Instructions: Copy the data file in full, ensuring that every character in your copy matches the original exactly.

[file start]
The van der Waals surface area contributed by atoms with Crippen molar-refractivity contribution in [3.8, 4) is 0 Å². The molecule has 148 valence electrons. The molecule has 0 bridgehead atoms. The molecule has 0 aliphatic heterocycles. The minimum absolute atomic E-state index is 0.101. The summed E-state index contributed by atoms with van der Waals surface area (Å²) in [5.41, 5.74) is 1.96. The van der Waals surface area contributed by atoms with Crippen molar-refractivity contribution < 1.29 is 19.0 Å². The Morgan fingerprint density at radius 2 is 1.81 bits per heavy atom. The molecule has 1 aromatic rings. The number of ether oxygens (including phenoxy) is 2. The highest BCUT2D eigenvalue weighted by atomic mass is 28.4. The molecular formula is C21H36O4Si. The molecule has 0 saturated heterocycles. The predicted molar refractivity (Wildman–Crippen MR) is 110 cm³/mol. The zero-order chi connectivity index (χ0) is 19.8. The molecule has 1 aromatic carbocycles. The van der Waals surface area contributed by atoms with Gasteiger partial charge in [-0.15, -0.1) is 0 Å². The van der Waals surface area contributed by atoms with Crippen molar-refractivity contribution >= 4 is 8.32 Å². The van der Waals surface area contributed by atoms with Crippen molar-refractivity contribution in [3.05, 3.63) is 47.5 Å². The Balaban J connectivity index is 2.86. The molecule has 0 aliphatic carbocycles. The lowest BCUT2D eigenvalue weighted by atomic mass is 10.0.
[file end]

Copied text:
The van der Waals surface area contributed by atoms with Crippen molar-refractivity contribution in [3.8, 4) is 0 Å². The molecule has 148 valence electrons. The molecule has 0 bridgehead atoms. The molecule has 0 aliphatic heterocycles. The minimum absolute atomic E-state index is 0.101. The summed E-state index contributed by atoms with van der Waals surface area (Å²) in [5.41, 5.74) is 1.96. The van der Waals surface area contributed by atoms with Crippen molar-refractivity contribution < 1.29 is 19.0 Å². The Morgan fingerprint density at radius 2 is 1.81 bits per heavy atom. The molecule has 1 aromatic rings. The number of ether oxygens (including phenoxy) is 2. The highest BCUT2D eigenvalue weighted by atomic mass is 28.4. The molecular formula is C21H36O4Si. The molecule has 0 saturated heterocycles. The predicted molar refractivity (Wildman–Crippen MR) is 110 cm³/mol. The zero-order chi connectivity index (χ0) is 19.8. The molecule has 1 aromatic carbocycles. The van der Waals surface area contributed by atoms with Gasteiger partial charge in [-0.15, -0.1) is 0 Å². The van der Waals surface area contributed by atoms with Crippen molar-refractivity contribution >= 4 is 8.32 Å². The van der Waals surface area contributed by atoms with Crippen molar-refractivity contribution in [3.05, 3.63) is 47.5 Å². The Balaban J connectivity index is 2.86. The molecule has 0 aliphatic carbocycles. The lowest BCUT2D eigenvalue weighted by atomic mass is 10.0.